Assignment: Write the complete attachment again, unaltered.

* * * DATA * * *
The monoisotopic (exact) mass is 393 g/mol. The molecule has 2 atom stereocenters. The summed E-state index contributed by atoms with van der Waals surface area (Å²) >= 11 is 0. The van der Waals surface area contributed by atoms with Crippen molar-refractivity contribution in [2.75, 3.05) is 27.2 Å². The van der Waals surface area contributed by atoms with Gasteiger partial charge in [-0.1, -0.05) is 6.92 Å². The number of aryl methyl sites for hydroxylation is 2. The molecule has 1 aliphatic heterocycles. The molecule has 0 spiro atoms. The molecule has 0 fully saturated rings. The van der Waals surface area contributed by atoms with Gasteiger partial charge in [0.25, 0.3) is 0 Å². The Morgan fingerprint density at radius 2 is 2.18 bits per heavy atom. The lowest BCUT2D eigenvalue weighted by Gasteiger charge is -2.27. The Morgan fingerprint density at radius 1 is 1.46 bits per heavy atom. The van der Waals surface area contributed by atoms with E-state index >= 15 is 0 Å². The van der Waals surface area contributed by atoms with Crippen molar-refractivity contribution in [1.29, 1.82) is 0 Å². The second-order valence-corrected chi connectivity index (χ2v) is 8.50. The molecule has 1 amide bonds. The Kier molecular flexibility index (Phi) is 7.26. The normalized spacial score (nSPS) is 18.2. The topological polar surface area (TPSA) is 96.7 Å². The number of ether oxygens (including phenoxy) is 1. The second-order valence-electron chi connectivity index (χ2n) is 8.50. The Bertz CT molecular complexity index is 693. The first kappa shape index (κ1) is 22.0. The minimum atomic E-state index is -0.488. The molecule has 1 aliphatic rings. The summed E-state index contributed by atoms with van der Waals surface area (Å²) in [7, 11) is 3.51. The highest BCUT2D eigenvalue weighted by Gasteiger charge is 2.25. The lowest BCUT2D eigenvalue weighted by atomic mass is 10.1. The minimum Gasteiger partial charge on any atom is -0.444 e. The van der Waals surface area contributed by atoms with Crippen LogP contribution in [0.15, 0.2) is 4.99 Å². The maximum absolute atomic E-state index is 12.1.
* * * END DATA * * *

The monoisotopic (exact) mass is 393 g/mol. The molecule has 2 atom stereocenters. The summed E-state index contributed by atoms with van der Waals surface area (Å²) >= 11 is 0. The van der Waals surface area contributed by atoms with Crippen molar-refractivity contribution in [2.75, 3.05) is 27.2 Å². The van der Waals surface area contributed by atoms with Gasteiger partial charge in [-0.1, -0.05) is 6.92 Å². The number of aryl methyl sites for hydroxylation is 2. The molecule has 1 aliphatic heterocycles. The molecule has 0 spiro atoms. The molecule has 0 fully saturated rings. The van der Waals surface area contributed by atoms with Gasteiger partial charge in [0.25, 0.3) is 0 Å². The Morgan fingerprint density at radius 2 is 2.18 bits per heavy atom. The lowest BCUT2D eigenvalue weighted by Gasteiger charge is -2.27. The Morgan fingerprint density at radius 1 is 1.46 bits per heavy atom. The van der Waals surface area contributed by atoms with E-state index >= 15 is 0 Å². The van der Waals surface area contributed by atoms with Crippen molar-refractivity contribution in [1.29, 1.82) is 0 Å². The second-order valence-corrected chi connectivity index (χ2v) is 8.50. The molecule has 1 amide bonds. The Kier molecular flexibility index (Phi) is 7.26. The normalized spacial score (nSPS) is 18.2. The topological polar surface area (TPSA) is 96.7 Å². The number of ether oxygens (including phenoxy) is 1. The second-order valence-electron chi connectivity index (χ2n) is 8.50. The Bertz CT molecular complexity index is 693. The first kappa shape index (κ1) is 22.0. The minimum atomic E-state index is -0.488. The molecule has 1 aliphatic rings. The summed E-state index contributed by atoms with van der Waals surface area (Å²) in [7, 11) is 3.51. The highest BCUT2D eigenvalue weighted by Gasteiger charge is 2.25. The lowest BCUT2D eigenvalue weighted by atomic mass is 10.1. The minimum Gasteiger partial charge on any atom is -0.444 e. The van der Waals surface area contributed by atoms with Crippen LogP contribution in [0.15, 0.2) is 4.99 Å². The maximum absolute atomic E-state index is 12.1.